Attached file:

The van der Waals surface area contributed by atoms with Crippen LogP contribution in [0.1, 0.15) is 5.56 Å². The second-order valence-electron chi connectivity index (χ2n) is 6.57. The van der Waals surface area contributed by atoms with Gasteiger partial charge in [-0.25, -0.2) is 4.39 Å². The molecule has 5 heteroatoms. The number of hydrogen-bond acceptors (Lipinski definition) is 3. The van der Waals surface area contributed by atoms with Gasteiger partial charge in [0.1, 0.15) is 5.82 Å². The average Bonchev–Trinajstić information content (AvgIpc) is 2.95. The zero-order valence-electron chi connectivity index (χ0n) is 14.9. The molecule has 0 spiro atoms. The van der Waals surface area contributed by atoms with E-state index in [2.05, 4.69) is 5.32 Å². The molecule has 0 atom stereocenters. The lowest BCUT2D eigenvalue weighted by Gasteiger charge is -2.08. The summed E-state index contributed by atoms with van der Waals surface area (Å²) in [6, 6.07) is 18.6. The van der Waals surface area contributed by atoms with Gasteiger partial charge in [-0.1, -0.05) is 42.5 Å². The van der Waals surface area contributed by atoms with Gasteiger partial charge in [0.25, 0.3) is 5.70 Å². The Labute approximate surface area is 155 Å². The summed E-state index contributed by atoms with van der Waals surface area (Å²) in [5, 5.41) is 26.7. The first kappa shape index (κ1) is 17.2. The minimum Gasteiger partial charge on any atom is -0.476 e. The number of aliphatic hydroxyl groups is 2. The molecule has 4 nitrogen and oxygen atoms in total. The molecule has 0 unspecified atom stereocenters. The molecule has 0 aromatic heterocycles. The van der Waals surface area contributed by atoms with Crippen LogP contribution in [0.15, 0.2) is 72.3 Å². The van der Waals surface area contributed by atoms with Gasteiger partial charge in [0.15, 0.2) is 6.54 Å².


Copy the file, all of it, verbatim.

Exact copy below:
The van der Waals surface area contributed by atoms with Crippen LogP contribution in [0.1, 0.15) is 5.56 Å². The second-order valence-electron chi connectivity index (χ2n) is 6.57. The van der Waals surface area contributed by atoms with Gasteiger partial charge in [-0.25, -0.2) is 4.39 Å². The molecule has 5 heteroatoms. The number of hydrogen-bond acceptors (Lipinski definition) is 3. The van der Waals surface area contributed by atoms with Gasteiger partial charge in [0.1, 0.15) is 5.82 Å². The average Bonchev–Trinajstić information content (AvgIpc) is 2.95. The zero-order valence-electron chi connectivity index (χ0n) is 14.9. The molecule has 0 spiro atoms. The van der Waals surface area contributed by atoms with E-state index in [2.05, 4.69) is 5.32 Å². The molecule has 0 atom stereocenters. The lowest BCUT2D eigenvalue weighted by Gasteiger charge is -2.08. The summed E-state index contributed by atoms with van der Waals surface area (Å²) in [6, 6.07) is 18.6. The van der Waals surface area contributed by atoms with Gasteiger partial charge in [-0.1, -0.05) is 42.5 Å². The van der Waals surface area contributed by atoms with Gasteiger partial charge in [0.25, 0.3) is 5.70 Å². The Labute approximate surface area is 155 Å². The summed E-state index contributed by atoms with van der Waals surface area (Å²) in [5, 5.41) is 26.7. The first kappa shape index (κ1) is 17.2. The minimum Gasteiger partial charge on any atom is -0.476 e. The number of aliphatic hydroxyl groups is 2. The molecule has 4 nitrogen and oxygen atoms in total. The molecule has 0 unspecified atom stereocenters. The molecule has 0 aromatic heterocycles. The van der Waals surface area contributed by atoms with Crippen LogP contribution in [0.15, 0.2) is 72.3 Å². The van der Waals surface area contributed by atoms with Gasteiger partial charge in [0.15, 0.2) is 6.54 Å².